KESS supports Research Masters and PhD students to conduct collaborative research projects with business partners. Companies benefit from students working on their businesses’ challenges, along with the expertise of academic supervisors. For students, the industry experience is an invaluable boost to their research skills and enhances their employability. KESS students are awarded a Postgraduate Skills Development Award in addition to their academic qualification to acknowledge the extra training and benefits of the programme.

Led by Bangor University, and working in partnership with the Universities of Swansea, Aberystwyth, Cardiff, Glyndŵr, Cardiff Metropolitan, Trinity Saint David and the University of South Wales, the Knowledge Economy Skills Scholarships (KESS) programme uses Welsh Government European Social Funds to support more than 450 collaborative university-business research projects in West Wales and the Valleys.

“KESS provides businesses with an opportunity that more of them should consider.”

Leisure, energy and food companies are among those who have taken part in the scheme.

Tracey Anthony is a Company Partner at Food Dudes, a social enterprise that works to improve children’s health and diet:

“All our KESS students have been great. They have all relished the opportunity to get to grips with something that is not just a theoretical project, but a real-world applied project that is going to deliver results and have an impact for the greater good of society.

“For us as a company one of the key memories of our KESS experience will be the positive attitude of the students and the excitement that they get from having the opportunity to work with us.”

“KESS provides businesses with an opportunity that more of them should consider. It’s a great way for them to engage with Universities.  In a lot of instances people say that they can’t be bothered with the paperwork, but this is one particular funding initiative that is certainly worth the effort. Anything that is going to develop the employees of the future, which is what we’re doing, I think is a really good thing.”

left to right : Richard Tomlinson, Chris Morris, Dr John Walsh and First Minister Carwyn Jones

Dr Prysor Williams from Bangor University supervised Dr John Walsh’s research project with Fre-Energy on anaerobic digestion, the chemical reaction by which bacteria break down natural waste – and a potential source of renewable energy. He described how John benefitted from the experience:

“John didn’t actually have any practical experience of working in laboratories…I remember the first time John entered the lab, he wasn’t very comfortable and I wasn’t very comfortable to see him entering the lab either; however, he received training and over time he became adept in labwork.”

“John had a great deal of positive experiences while he was completing his PhD that he would not have had if it were not for the KESS project; of course he had to spend some time with the company as part of the KESS scheme but he had a chance to write reports for them and so on.”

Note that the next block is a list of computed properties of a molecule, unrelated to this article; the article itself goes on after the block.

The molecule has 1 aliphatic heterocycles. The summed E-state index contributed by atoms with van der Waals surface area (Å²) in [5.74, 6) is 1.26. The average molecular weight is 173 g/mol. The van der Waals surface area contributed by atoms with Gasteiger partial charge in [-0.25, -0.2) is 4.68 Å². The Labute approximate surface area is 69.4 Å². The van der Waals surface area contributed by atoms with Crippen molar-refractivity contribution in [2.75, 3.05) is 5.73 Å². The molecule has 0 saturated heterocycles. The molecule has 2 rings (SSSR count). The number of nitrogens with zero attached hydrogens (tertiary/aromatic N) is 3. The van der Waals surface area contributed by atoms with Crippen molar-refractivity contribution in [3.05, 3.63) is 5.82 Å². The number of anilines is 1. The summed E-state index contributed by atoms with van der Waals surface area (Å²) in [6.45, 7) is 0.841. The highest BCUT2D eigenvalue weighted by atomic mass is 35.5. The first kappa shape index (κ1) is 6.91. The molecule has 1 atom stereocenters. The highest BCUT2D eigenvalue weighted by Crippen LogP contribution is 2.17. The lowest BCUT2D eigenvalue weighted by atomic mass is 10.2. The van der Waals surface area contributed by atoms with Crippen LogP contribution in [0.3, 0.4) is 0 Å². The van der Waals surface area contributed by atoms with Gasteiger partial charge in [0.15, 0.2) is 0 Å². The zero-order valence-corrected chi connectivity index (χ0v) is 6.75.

“It helped John to think constantly ‘what research am I doing? How can it be of benefit to industry, and is it relevant to industry?'”

You can hear Dr John Walsh’s thoughts on the project here.


“It was a great experience to be working on an interdisciplinary level with people who have totally different academic backgrounds”

Because the research questions for KESS projects come from business, working to solve them can help break down barriers within the university. Dr Prysor Williams explains:

“While working on the KESS project with John, we worked with economists in the University; given that this is not an area that I had worked in before, I worked with some colleagues for the first time. This has certainly broadened my research horizons.”

“We would be much more confident now as a School to develop collaborative research projects that encompass an element of economics, I now have the contacts to make such a project work.”

Catrin Wager, a student who worked with the National Trust, had a similarly positive experience of working outside her field:

“It was a great experience to be working on an interdisciplinary level with people who have totally different academic backgrounds, are of a different age and have a broad range of experiences and to become aware of the universal transferrable skills that we all need, understand how we could support each other and identify different issues in our own approaches to problem solving.”

You can find out more about KESS on their website, Twitter and YouTube.

Knowledge Economy Skills Scholarships (KESS) is a pan-Wales higher level skills initiative led by Bangor University on behalf of the HE sector in Wales. It is part funded by the Welsh Government’s European Social Fund (ESF) convergence programme for West Wales and the Valley.

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Related pages:

Bangor University

KESS website (external link)

NCUB Knowledge Exchange Research